[PYTHON MATRIX-SIG] Alpha Matrix Object in C available - Guinea Pigs wanted
James Hugunin
jjh@mama-bear.lcs.mit.edu
Mon, 30 Oct 95 12:28:37 -0500
I finally have an alpha version of a working, reasonably efficient matrix
object implemented in C. It compiles sucessfully on a Sparc10 running
SUNOS, and on a P5(and P6) running NeXTStep.
I think that this object should satisfy many of the features requested by
members of this group.
1) Extremely fast basic arithmetic functions
To me, this is sine qua non of a useful matrix object. If I can't do
arithmetic at close to the speed of hand coded C, then I have no use for the
object. As a sanity check that things are reasonably efficient, I
performed a very rough comparision of the basic speeds of matlab, octave,
python, and C for vector arithmetic.
The operation was to multiply a 10000 length vector of doubles with itself
1000 times (10 M floating point multiplies). The tests were all run on an
unloaded Sun Sparc 10.
tool speed(in MFlops)
Array.py in python 0.002
for loop in python 0.03
octave 0.2
matlab 1.6
matrixobject in python w/-O 2.1
C w/-O 2.4
C w/-O4 2.6
So, the python object is within 10% of the speed of the hand-coded C. This
is good enough for me.
2) Fancy arithmetic operations borrowing concepts from J. Every operator
can be given a rank, and can be used to perform direct, outer, and inner
products as well as reductions and accumulations. Much of the style of this
part of the code is borrowed from Konrad's Array.py object. Thanks Konrad
for the introduction to J!
3) Very general multidimensional slicing operation. This is based on Jim
Fulton's proposal for multidimensional slicing, which those of you who have
been following this list have seen. This is a superset of most other
slicing approaches that I've seen. (Though I think that I need to go over
Chris Chase's post on slices a little bit more carefully).
4) reshaping, general transposition, byteswaping, interface to/from strings, ...
What's obviously missing:
1) Complex numbers don't work right yet. My basic problem is that I need a
good complex number class in C to interface with, and I just haven't felt
like writing this myself yet.
2) outer, inner, reduce, and accumulate style arithmetic functions could be
optimized by a factor of 2-4 for simple cases.
3) inner product specfication is not completely clear to me when applied to
operators with non-zero rank.
4) Documentation and comments in the code are minimal.
5) I'm sure that there must be a couple of memory leaks left hanging around.
What remains to be argued about (in my opinion at least)
1) Matrix-style multiplication as an option. I really hate to leave the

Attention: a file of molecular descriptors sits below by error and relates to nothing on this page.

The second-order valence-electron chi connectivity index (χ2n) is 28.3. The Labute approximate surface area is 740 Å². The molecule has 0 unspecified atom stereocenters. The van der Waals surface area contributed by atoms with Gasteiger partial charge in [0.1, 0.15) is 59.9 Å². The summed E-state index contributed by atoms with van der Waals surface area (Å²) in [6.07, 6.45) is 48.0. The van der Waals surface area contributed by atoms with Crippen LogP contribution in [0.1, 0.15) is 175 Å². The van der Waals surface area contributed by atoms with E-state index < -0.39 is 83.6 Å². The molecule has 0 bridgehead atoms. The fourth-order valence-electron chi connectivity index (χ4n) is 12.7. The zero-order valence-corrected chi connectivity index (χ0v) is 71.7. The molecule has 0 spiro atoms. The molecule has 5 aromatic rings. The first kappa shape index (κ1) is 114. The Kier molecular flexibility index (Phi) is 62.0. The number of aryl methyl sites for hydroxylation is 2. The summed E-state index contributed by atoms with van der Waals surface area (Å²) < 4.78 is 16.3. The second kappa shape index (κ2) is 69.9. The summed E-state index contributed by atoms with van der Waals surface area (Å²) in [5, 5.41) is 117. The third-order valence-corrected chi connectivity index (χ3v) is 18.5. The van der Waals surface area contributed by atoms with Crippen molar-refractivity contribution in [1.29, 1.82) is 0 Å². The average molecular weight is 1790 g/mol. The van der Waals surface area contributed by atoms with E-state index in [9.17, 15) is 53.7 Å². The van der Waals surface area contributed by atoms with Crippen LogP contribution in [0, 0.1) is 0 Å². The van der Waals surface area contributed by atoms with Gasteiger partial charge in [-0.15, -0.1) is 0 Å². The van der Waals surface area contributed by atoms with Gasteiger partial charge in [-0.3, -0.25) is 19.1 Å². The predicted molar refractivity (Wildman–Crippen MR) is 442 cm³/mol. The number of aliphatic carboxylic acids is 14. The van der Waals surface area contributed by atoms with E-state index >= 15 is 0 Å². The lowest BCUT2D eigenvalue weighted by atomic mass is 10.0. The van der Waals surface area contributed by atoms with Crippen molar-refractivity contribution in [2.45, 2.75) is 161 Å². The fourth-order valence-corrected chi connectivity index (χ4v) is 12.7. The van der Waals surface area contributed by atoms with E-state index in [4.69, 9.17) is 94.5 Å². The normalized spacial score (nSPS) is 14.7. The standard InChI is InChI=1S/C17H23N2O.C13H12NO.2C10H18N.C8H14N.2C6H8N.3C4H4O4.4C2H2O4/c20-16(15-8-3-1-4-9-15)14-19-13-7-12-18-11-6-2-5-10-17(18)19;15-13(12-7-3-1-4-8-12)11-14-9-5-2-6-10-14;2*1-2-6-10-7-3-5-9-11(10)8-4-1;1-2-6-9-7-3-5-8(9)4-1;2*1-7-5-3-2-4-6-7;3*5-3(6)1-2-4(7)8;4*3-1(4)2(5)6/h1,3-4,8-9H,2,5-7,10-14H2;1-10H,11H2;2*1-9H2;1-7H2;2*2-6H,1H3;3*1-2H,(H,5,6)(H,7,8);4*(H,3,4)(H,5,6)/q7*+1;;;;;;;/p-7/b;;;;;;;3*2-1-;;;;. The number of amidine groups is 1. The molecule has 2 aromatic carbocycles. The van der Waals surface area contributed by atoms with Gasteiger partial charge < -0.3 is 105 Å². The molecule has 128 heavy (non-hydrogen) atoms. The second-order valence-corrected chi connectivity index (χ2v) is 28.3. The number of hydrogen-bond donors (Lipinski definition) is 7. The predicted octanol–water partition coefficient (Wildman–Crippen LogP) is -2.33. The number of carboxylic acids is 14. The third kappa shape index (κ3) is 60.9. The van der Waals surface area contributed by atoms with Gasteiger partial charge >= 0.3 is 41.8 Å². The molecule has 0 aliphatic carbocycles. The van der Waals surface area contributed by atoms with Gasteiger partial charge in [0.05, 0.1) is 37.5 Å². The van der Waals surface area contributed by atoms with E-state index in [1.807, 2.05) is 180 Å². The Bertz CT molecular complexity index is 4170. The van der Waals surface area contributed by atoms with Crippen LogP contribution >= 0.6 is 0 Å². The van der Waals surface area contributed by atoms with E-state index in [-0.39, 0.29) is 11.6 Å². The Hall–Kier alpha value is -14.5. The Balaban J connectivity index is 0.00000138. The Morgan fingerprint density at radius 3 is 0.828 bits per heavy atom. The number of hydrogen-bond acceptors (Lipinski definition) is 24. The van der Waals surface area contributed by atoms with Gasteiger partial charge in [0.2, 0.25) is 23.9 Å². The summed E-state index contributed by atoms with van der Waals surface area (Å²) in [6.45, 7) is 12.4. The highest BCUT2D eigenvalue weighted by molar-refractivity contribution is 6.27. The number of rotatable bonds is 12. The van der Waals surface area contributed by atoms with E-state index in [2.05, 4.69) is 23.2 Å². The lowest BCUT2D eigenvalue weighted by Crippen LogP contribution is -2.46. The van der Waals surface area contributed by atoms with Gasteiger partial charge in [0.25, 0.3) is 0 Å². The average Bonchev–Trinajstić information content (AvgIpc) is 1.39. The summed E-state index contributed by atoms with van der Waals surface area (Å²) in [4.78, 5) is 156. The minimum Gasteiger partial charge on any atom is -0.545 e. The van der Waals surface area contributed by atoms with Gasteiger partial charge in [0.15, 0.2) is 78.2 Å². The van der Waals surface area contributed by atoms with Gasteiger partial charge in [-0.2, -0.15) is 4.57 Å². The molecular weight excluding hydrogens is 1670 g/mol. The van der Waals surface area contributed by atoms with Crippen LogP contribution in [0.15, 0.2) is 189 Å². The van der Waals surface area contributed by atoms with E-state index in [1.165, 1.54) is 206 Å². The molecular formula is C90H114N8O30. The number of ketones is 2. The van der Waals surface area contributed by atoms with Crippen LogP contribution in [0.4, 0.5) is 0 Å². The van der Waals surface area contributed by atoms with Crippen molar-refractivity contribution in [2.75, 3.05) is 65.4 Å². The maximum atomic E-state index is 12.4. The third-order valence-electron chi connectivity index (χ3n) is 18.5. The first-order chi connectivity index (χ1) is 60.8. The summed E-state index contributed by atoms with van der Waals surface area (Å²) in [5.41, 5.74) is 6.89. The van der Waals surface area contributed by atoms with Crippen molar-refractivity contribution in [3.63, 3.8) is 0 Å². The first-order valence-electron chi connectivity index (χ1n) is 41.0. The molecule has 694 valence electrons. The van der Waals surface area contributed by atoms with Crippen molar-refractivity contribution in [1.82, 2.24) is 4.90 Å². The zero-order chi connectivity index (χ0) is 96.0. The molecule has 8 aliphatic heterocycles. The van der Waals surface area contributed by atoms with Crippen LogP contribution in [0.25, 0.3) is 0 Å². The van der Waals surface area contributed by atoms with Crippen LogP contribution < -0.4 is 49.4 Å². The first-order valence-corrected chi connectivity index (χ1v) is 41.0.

linear-algebra folks out in the cold. On the other hand, I don't like the
idea of setting a flag to determine how the "*" operator will act on any
given object. I'm open to suggestions.
2) Return by-value vs. by-reference. I finally made the decision that
every matrix slicing function returns by-value, and that indexing by a
single value returns by-reference. The by-value decision was based on a
couple of bad experiences with the complexity of doing by-reference returns
"right", and my observation that even in code that relied heavily on slicing
a matrix I couldn't identify a performance difference that was ever greater
than 20%. Having a single index return by-reference is necessary to allow
typical python style "multi-dimensional" indexing (ie. a[0][0][0]) to remain
efficient (this great hack is Jim Fulton's idea).
3) Type-coercion. At the moment, if I try to add a matrix of ints to a
matrix of floats, I'll get an exception. I'm not at all sure that it
wouldn't be better to just coerce the matrix of ints to floats and then do
the add.
4) Default type of a matrix. At the moment, if I say "Matrix(1,2,3)", I'll
get back a matrix of doubles. This should probably be setable with a
matrix module function, so that if I'm working a lot with complex numbers, I
can make this return a complex matrix by default instead, or whatever other
type I like to work in.
5) Rank-system. I've really grown to like the J-style rank operators. One
thing that they provide is that I can say
Matrix(1,2,3)+Matrix([1,2,3],[11,12,13]) -> Matrix([2,4,6], [12,14,16]).
There are those who might believe that it would be safer for this to return
an error that the two matrices aren't the same size.
6) There are a couple of possible patches to "ceval.c" to modify python to
deal a little bit better with an object that is a sequence type, but that
doesn't implement the sequence copy method when multiplied by a scalar.
These would general-purpose changes and should be completely compatible with
all existing python code. At the moment, I've left this patch out.
7) Many other things that I'm sure I'm missing, which leads me to...
I'd really like to have people play around with this object a bit and offer
me as harsh feedback as you wish. This code is all based on Jim Fulton's
implementation of a matrix object for using to interface to FORTRAN
libraries, Unfortunately, his employer has a small restriction on the
distribution of this code (until it becomes officially released).
THIS SOFTWARE HAS *NOT* BEEN APPROVED FOR RELEASE TO THE PUBLIC.
THIS SOFTWARE MAY ONLY BE PROVIDED TO INDIVIDUALS WHO ARE
CO-DEVELOPERS, REVIEWERS, OR TESTERS OF THE SOFTWARE, OR TO
PERSONNEL OF THE U.S. GEOLOGICAL SURVEY.
So, anybody who wants to play around with this object, send me a message
(at hugunin@mit.edu) saying that you agree to test and review it, I'll then
point you to the appropriate FTP site.
If I get some positive feedback from people saying that they like the
overall design of the object, then I'll go in and write up documentation and
comment the code better. 'til then I'm not sure that I wouldn't just be
wasting my time.
-Jim
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